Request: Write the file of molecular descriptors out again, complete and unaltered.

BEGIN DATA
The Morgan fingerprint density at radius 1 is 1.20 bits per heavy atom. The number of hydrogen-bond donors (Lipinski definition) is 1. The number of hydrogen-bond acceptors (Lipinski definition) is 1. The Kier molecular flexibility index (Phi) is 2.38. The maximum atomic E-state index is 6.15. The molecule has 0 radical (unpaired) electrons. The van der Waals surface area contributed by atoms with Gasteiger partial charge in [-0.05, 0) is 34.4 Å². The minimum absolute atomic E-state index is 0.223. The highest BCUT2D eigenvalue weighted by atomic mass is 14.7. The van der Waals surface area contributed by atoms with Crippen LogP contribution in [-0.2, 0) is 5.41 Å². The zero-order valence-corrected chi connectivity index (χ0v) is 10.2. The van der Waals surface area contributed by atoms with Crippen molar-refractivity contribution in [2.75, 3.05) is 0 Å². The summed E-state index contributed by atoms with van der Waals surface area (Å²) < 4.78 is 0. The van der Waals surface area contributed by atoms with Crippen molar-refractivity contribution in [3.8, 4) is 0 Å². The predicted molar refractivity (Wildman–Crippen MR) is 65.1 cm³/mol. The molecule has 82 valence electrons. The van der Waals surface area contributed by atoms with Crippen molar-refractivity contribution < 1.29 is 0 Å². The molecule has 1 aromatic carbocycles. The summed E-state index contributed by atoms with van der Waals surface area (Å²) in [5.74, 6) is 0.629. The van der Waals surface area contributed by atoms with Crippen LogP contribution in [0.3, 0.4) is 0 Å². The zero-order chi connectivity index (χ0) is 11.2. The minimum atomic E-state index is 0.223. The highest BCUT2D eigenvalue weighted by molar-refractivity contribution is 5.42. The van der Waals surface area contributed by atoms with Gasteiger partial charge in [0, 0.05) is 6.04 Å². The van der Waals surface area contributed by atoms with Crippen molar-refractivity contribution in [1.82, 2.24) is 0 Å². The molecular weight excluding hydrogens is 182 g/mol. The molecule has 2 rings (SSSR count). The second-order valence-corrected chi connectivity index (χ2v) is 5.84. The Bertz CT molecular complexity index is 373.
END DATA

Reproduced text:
The Morgan fingerprint density at radius 1 is 1.20 bits per heavy atom. The number of hydrogen-bond donors (Lipinski definition) is 1. The number of hydrogen-bond acceptors (Lipinski definition) is 1. The Kier molecular flexibility index (Phi) is 2.38. The maximum atomic E-state index is 6.15. The molecule has 0 radical (unpaired) electrons. The van der Waals surface area contributed by atoms with Gasteiger partial charge in [-0.05, 0) is 34.4 Å². The minimum absolute atomic E-state index is 0.223. The highest BCUT2D eigenvalue weighted by atomic mass is 14.7. The van der Waals surface area contributed by atoms with Crippen LogP contribution in [-0.2, 0) is 5.41 Å². The zero-order valence-corrected chi connectivity index (χ0v) is 10.2. The van der Waals surface area contributed by atoms with Crippen molar-refractivity contribution in [2.75, 3.05) is 0 Å². The summed E-state index contributed by atoms with van der Waals surface area (Å²) < 4.78 is 0. The van der Waals surface area contributed by atoms with Crippen molar-refractivity contribution in [3.8, 4) is 0 Å². The predicted molar refractivity (Wildman–Crippen MR) is 65.1 cm³/mol. The molecule has 82 valence electrons. The van der Waals surface area contributed by atoms with Crippen molar-refractivity contribution < 1.29 is 0 Å². The molecule has 1 aromatic carbocycles. The summed E-state index contributed by atoms with van der Waals surface area (Å²) in [5.74, 6) is 0.629. The van der Waals surface area contributed by atoms with Crippen LogP contribution in [0.3, 0.4) is 0 Å². The zero-order chi connectivity index (χ0) is 11.2. The minimum atomic E-state index is 0.223. The highest BCUT2D eigenvalue weighted by molar-refractivity contribution is 5.42. The van der Waals surface area contributed by atoms with Gasteiger partial charge in [0, 0.05) is 6.04 Å². The van der Waals surface area contributed by atoms with Crippen molar-refractivity contribution in [1.82, 2.24) is 0 Å². The molecular weight excluding hydrogens is 182 g/mol. The molecule has 2 rings (SSSR count). The second-order valence-corrected chi connectivity index (χ2v) is 5.84. The Bertz CT molecular complexity index is 373.